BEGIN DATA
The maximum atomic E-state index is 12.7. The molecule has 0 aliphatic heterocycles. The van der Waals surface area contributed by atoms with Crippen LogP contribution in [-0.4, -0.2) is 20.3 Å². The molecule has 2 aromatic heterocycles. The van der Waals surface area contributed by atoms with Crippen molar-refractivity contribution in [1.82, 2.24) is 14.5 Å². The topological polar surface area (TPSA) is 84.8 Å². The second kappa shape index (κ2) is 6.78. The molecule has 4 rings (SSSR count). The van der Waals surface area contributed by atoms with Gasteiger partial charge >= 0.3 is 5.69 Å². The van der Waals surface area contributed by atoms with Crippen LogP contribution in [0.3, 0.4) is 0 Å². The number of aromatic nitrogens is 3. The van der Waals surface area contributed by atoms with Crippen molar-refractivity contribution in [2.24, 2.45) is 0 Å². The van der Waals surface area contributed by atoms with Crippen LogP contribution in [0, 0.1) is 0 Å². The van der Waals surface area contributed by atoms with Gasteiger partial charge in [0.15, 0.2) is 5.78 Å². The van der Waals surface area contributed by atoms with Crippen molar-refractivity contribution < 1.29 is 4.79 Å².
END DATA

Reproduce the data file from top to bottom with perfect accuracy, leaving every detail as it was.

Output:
The maximum atomic E-state index is 12.7. The molecule has 0 aliphatic heterocycles. The van der Waals surface area contributed by atoms with Crippen LogP contribution in [-0.4, -0.2) is 20.3 Å². The molecule has 2 aromatic heterocycles. The van der Waals surface area contributed by atoms with Crippen molar-refractivity contribution in [1.82, 2.24) is 14.5 Å². The topological polar surface area (TPSA) is 84.8 Å². The second kappa shape index (κ2) is 6.78. The molecule has 4 rings (SSSR count). The van der Waals surface area contributed by atoms with Gasteiger partial charge >= 0.3 is 5.69 Å². The van der Waals surface area contributed by atoms with Crippen LogP contribution in [0.3, 0.4) is 0 Å². The number of aromatic nitrogens is 3. The van der Waals surface area contributed by atoms with Crippen molar-refractivity contribution in [2.24, 2.45) is 0 Å². The van der Waals surface area contributed by atoms with Crippen LogP contribution in [0, 0.1) is 0 Å². The van der Waals surface area contributed by atoms with Gasteiger partial charge in [0.15, 0.2) is 5.78 Å². The van der Waals surface area contributed by atoms with Crippen molar-refractivity contribution < 1.29 is 4.79 Å².